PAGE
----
Voltaire from Williamsburg says:
Though it’s sad to loose a pretty building, this is a net gain. It's always encouraging to see the visible signs of the dwindling hold of the shackles of religious superstition and Catholic narrow-mindedness / bigotry over people's minds--guess who's actively trying to interfere with our State government to undo marriage equality? The less influence that organized religion has over our society, the more hope there is for the survival of our planet.
Dec. 6, 2011, 2:22 pm
Dennis sinneD from Williamsburg says:
I don't agree about "Catholic superstition", but if you feel strong enough about the beauty of the building, and possibly fostering future intellectual activity, then continue thinking about higher education in the neighborhood [if you're not already doing so]. Like, how attractive to you is a small college at this site? And coupling with Boricua College across the street, that North 6th can possibly become a corridor for curiosity and inquiry and human advancement? Wouldn't that be more meaningful, significant and possibly even financially lucrative than luxury condominium lego blocks?
Dec. 6, 2011, 2:40 pm
Nuts from the Can says:
Money talks-
Up with the Lego Blocks.
Dec. 6, 2011, 4:14 pm
Altairi Boughie from Billburgo says:
Think of all the little kids who heard that bell ringing while some gross old priest had his hands down their pants. It breaks your heart.
Dec. 6, 2011, 6:10 pm
Dennis sinneD from Williamsburg says:
Okay, hardy har har. Got it out of your system, yet? Or rather, would you rather it be in your system, given the weird fetish of your jokes?

Is there anyone else interested in converting this school into a magnum library and school? Or, are we all 12? A technology center--anyone? Of course it is in line with Williamsburg's irony that a small but serious engineering school could bloom in a decommissioned sanctuary. The money is there, no question. But is the imagination?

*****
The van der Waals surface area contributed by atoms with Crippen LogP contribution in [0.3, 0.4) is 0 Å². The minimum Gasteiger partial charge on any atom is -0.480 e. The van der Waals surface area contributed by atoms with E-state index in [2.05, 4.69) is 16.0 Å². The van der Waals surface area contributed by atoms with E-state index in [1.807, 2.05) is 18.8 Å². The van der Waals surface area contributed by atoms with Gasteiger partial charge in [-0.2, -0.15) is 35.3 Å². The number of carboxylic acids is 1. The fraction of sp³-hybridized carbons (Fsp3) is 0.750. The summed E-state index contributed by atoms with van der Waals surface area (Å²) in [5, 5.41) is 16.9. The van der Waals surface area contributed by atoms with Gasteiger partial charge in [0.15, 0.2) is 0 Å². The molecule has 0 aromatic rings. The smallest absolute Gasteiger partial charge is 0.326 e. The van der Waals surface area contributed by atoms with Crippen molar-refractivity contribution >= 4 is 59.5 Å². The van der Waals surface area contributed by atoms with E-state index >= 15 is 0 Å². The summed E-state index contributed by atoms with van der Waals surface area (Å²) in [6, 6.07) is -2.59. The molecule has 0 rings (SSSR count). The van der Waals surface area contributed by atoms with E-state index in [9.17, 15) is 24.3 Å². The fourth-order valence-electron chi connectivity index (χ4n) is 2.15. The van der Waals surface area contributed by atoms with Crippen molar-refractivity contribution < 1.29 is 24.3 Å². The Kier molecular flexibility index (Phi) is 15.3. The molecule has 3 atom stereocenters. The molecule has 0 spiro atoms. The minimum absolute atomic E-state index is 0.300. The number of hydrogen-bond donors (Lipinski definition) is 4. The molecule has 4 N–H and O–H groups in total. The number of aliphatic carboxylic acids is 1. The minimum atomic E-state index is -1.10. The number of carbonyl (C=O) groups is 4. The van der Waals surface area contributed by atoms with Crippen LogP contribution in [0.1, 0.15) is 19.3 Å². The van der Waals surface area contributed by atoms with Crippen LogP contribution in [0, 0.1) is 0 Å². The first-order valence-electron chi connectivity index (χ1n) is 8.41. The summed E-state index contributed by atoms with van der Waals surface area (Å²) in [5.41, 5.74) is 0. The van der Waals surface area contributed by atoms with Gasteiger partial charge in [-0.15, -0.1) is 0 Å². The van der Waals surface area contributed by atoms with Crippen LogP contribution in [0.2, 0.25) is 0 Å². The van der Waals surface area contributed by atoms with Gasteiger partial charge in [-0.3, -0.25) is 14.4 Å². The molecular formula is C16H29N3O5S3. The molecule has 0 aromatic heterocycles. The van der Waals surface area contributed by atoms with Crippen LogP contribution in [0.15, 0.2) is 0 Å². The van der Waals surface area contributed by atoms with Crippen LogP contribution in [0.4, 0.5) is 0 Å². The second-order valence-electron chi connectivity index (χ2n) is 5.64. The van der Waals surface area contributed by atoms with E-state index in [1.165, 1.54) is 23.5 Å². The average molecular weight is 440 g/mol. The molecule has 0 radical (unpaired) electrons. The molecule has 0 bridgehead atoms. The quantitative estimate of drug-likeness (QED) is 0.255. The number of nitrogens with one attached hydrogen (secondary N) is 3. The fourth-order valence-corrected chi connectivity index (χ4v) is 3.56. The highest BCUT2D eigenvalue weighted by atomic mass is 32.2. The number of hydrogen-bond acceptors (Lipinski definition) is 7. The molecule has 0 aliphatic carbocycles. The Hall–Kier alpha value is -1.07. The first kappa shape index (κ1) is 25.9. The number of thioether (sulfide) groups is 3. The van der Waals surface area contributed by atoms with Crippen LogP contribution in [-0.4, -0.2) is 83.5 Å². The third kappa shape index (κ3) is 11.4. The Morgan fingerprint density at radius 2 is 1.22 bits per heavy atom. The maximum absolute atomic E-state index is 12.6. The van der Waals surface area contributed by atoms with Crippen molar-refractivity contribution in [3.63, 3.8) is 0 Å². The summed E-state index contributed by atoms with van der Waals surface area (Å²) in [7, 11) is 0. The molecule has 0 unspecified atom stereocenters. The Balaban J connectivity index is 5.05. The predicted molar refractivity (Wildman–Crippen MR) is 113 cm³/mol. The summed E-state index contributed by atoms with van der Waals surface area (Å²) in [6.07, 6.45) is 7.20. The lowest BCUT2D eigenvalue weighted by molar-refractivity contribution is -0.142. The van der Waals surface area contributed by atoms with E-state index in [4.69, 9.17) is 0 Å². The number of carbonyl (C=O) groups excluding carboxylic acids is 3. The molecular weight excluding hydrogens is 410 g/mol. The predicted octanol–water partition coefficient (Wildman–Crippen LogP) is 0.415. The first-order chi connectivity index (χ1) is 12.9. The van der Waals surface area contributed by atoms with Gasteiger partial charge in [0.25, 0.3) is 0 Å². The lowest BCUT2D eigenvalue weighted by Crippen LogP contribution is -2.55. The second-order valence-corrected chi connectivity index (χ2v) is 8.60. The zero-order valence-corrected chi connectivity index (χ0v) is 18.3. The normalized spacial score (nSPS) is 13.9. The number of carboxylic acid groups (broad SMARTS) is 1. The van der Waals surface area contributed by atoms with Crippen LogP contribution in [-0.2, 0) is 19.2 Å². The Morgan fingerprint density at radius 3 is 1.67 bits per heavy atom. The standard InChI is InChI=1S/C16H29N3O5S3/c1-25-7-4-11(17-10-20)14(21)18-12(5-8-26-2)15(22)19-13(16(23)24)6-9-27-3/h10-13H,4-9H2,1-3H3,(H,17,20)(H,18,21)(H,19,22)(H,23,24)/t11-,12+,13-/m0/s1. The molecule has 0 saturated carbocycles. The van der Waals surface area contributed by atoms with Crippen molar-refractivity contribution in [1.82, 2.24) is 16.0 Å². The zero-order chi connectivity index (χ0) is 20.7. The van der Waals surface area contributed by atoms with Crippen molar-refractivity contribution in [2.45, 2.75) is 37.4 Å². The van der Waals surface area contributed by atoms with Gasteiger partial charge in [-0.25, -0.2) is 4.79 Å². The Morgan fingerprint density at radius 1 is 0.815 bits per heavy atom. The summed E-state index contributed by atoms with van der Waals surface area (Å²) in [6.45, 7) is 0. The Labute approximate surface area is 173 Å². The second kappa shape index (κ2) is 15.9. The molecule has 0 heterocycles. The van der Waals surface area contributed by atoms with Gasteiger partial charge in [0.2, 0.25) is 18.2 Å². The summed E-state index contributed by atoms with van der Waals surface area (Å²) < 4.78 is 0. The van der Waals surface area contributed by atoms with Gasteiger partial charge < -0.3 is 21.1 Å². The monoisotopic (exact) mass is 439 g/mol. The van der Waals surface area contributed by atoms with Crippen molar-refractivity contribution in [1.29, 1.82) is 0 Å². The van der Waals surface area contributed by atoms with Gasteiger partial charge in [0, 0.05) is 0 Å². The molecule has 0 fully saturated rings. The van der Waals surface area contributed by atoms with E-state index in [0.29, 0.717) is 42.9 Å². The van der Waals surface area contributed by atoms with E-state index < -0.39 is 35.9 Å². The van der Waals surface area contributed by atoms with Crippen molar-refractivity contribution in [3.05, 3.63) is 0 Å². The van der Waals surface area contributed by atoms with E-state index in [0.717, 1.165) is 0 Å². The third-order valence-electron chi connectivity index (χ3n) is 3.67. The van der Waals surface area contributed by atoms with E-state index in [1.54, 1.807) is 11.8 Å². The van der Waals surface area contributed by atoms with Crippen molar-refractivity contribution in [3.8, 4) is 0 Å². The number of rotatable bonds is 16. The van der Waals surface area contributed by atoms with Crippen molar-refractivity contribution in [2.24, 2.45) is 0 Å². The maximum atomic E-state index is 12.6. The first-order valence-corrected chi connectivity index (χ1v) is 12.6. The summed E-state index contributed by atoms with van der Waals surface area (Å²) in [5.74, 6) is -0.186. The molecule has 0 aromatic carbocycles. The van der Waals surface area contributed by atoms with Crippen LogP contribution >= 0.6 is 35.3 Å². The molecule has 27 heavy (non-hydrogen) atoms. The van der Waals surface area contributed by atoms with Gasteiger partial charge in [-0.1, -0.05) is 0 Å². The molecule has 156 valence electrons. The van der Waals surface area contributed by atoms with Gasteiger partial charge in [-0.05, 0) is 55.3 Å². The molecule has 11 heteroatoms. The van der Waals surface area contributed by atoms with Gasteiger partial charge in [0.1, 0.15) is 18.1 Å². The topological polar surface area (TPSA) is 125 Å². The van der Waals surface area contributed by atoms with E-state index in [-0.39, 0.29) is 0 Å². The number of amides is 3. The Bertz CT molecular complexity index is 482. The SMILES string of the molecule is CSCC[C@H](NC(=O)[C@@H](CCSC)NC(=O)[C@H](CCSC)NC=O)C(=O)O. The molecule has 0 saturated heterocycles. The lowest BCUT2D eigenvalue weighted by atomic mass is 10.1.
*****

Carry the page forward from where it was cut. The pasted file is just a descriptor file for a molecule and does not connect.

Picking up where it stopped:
Dec. 6, 2011, 6:23 pm
Dennis sinneD from Williamsburg says:
By the way, Nuts from the Can, did you know the City proposes to make New york an "engineering capital" and is pumping their future development dollars into such initiatives? That it expects the development of an elite engineering school by notable tech colleges, generating revenue upwards of $6 billion in the next 25 years?

I'm serious--if you continue to put your money in Lego blocks while quantum mechanics is being figured out across the East River, then you're going to find that, indeed, money talks, and will drown you out.
Dec. 6, 2011, 6:43 pm
BonTon from WTerrace says:
Dennis is trying to help people see what Brooklyn and the city is losing forever with the destruction and closing of these community mainstays and historical gems. Sadly, he's talking to a readership that's fed a regular diet of smug nonsense and sex-toy stories from the BP, which didn't even cover the announced closing of 2 Catholic schools in Windsor Terrace last week, affecting over 400 kids. Too busy with another condom or porn story, I guess.
Dec. 10, 2011, 10:15 am
Bob from Williamsburg says:
Boricua College used to be St. Francis high school, my Irish uncle attended it. Time marches on...
Dec. 12, 2011, 8:12 pm
Saint Vincent De Paul from Life says:
All my years spent in those school buildings and many more followed through church attendance into my adulthood with no priests hands down my pants or up my skirt . No respect at all for religion left... so very sad. I for one have my faith and was born and raised in Saint Vincent De Paul church and school. Many wonderful memories and strong friendships were made there. Some of our parents and priest worked hard and strong to keep it going, but as the older people passed away and the younger people turned is the result of this very sad ending.
Dec. 14, 2011, 4:52 am
Dennis sinneD from Williamsburg says:
Thank you, BonTon--you're the example that not everyone here reads BP for sexual and criminal titillation. Please continue contributing to these discussions--the more of us who want advancement in Brooklyn will eventually get It.
Dec. 17, 2011, 9:54 am
Rtk scully from Park slope says:
What has become of the Armenian congregation that relied on the church as their gathering place?
Oct. 2, 2016, 7:22 am